Are the main contact parameters of an AC contactor coil-dependent?

Table of Contents

    As an electrical worker, there should not be many people who do not know about AC contactors. AC contactors are mainly used as control appliances for low-voltage motors.

AC contactor coil

Picture 1: Outline and internal structure of an AC contactor

The following figure shows a specific circuit diagram of an AC contactor used to control a motor:

Picture 2: AC contactors in motor control circuits

In Picture 2, the KM is the AC contactor. We see the main contacts of the AC contactor in the main circuit on the left side of Picture 2, the coil of the AC contactor at the bottom of the auxiliary circuit on the right side, and the auxiliary contacts of the AC contactor at the top of the auxiliary circuit on the right side.

When we press the control button SB1 in the auxiliary circuit, the coil of the AC contactor is energized, the contactor enters into the suction phase, and the main contact closes, and at the same time, the auxiliary contact of the AC contactor connected in parallel with SB1 closes, realizing the self-holding function. The so-called self-holding refers to the fact that the auxiliary contact can maintain the AC contactor coil charged after the closing control button SB1 returns with the release of the hand. Thus, the motor enters into the starting and running state.

When we press the control button SB2 in the auxiliary circuit, the AC contactor coil loses voltage, the contactor releases, and the main contact opens and returns, and the motor loses the supply of electrical energy and enters into the stop running state.

The above process for electrical workers should be more than familiar, now we come to scrutinize some, see if we can dig out what.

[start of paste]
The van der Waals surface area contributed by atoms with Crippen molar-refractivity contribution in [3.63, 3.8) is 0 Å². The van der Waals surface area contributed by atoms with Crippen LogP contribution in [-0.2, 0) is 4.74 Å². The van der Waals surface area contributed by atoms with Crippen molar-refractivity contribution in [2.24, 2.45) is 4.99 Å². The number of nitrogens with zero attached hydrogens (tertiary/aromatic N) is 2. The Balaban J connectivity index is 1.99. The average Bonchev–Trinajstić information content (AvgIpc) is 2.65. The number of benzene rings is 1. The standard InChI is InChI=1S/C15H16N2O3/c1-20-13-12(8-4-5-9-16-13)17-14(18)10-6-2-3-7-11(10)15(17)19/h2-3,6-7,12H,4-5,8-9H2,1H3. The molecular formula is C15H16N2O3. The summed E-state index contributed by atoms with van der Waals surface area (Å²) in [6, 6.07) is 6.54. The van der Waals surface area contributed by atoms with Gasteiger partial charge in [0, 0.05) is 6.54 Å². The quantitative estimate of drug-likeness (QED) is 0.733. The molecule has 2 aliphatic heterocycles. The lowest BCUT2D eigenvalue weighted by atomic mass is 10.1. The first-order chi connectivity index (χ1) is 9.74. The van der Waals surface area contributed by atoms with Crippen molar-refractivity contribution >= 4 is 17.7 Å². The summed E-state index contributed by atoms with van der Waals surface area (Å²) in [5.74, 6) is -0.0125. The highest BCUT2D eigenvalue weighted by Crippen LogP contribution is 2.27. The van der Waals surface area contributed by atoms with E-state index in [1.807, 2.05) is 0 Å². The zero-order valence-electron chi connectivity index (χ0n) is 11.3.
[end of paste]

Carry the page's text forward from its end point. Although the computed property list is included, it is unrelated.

First: the main contactor contact belongs to the main circuit, the contactor coil belongs to the auxiliary circuit.

The so-called main circuit, refers to the transmission and control of electrical energy circuit. The so-called primary circuit is also called the primary circuit; the so-called auxiliary circuit refers to the implementation of the control, signal transmission, signal amplification and electric parameter acquisition circuit. The auxiliary circuit is also called the secondary circuit.


Second: what happens when the contactor main contact opens and closes?

When the main contactor contacts closed instantly, what forces exist on the main contacts? Let’s look at picture 3:

Translated with (free version)


AC contactor coil

Picture 3: Analysis of the forces acting on the contacts of the AC contactor at the moment of closure

In picture 3, we see that the main contact has the electromagnetic closing suction force Fx given by the coil, the reaction force Ff given by the reaction spring, the repulsive force Fc exerted by the C-shaped structure of the conductive rod of the contact, the Hohm repulsive force Fh generated by the contraction of the current of the contact to the contact point, and the force Ft exerted by the rebound force of the magnetic circuit armature and the iron core suction impact acting on the main contact, which can be seen, the process of the main contact’s suction closure is not only related to the coil, but also the reaction force Ft. related to the coil.

The time for the impact rebound force to act is about 5 milliseconds. When the contacts are contacted and then bounced off, arc ablation occurs between the movable and static contacts. The contact material melts and evaporates as a result, producing metal vapor. The presence of metal vapor intensifies the arcing action.

As the rebound effect disappears and the contacts close again, the Holm force begins to appear.

Picture 4 is a diagram used to analyze the Holm force:

AC contactor coil

The distribution of the current lines in the contacts can be seen in the left panel of picture 4, and the magnetic field produced by the current line on the right side can be seen in the right panel of picture 4 along with an analysis of the force.